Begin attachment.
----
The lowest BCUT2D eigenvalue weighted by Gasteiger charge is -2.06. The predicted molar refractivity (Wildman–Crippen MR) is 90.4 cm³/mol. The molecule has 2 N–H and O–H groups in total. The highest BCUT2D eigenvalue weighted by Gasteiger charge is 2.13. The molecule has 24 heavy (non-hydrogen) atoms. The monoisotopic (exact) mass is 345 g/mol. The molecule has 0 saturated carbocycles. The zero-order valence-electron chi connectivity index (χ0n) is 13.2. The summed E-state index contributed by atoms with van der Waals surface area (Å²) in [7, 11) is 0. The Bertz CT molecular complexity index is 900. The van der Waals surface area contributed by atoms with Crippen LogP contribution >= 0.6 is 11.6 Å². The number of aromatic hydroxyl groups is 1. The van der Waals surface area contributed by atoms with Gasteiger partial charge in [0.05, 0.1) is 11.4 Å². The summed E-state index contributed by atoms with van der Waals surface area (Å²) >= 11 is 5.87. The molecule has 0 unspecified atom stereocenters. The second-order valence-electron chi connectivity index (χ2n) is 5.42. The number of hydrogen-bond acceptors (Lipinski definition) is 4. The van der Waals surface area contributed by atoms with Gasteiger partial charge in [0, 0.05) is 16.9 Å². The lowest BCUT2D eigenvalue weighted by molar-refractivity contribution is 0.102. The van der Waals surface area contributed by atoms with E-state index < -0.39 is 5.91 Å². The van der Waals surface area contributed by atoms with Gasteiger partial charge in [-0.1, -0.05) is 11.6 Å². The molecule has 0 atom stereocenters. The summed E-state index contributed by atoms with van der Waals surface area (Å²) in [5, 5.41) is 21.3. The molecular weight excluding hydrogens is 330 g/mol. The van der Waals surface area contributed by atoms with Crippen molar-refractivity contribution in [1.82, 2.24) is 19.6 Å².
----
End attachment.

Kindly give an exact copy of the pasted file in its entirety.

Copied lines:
The lowest BCUT2D eigenvalue weighted by Gasteiger charge is -2.06. The predicted molar refractivity (Wildman–Crippen MR) is 90.4 cm³/mol. The molecule has 2 N–H and O–H groups in total. The highest BCUT2D eigenvalue weighted by Gasteiger charge is 2.13. The molecule has 24 heavy (non-hydrogen) atoms. The monoisotopic (exact) mass is 345 g/mol. The molecule has 0 saturated carbocycles. The zero-order valence-electron chi connectivity index (χ0n) is 13.2. The summed E-state index contributed by atoms with van der Waals surface area (Å²) in [7, 11) is 0. The Bertz CT molecular complexity index is 900. The van der Waals surface area contributed by atoms with Crippen LogP contribution >= 0.6 is 11.6 Å². The number of aromatic hydroxyl groups is 1. The van der Waals surface area contributed by atoms with Gasteiger partial charge in [0.05, 0.1) is 11.4 Å². The summed E-state index contributed by atoms with van der Waals surface area (Å²) >= 11 is 5.87. The molecule has 0 unspecified atom stereocenters. The second-order valence-electron chi connectivity index (χ2n) is 5.42. The number of hydrogen-bond acceptors (Lipinski definition) is 4. The van der Waals surface area contributed by atoms with Gasteiger partial charge in [0, 0.05) is 16.9 Å². The lowest BCUT2D eigenvalue weighted by molar-refractivity contribution is 0.102. The van der Waals surface area contributed by atoms with E-state index < -0.39 is 5.91 Å². The van der Waals surface area contributed by atoms with Gasteiger partial charge in [-0.1, -0.05) is 11.6 Å². The molecule has 0 atom stereocenters. The summed E-state index contributed by atoms with van der Waals surface area (Å²) in [5, 5.41) is 21.3. The molecular weight excluding hydrogens is 330 g/mol. The van der Waals surface area contributed by atoms with Crippen molar-refractivity contribution in [1.82, 2.24) is 19.6 Å².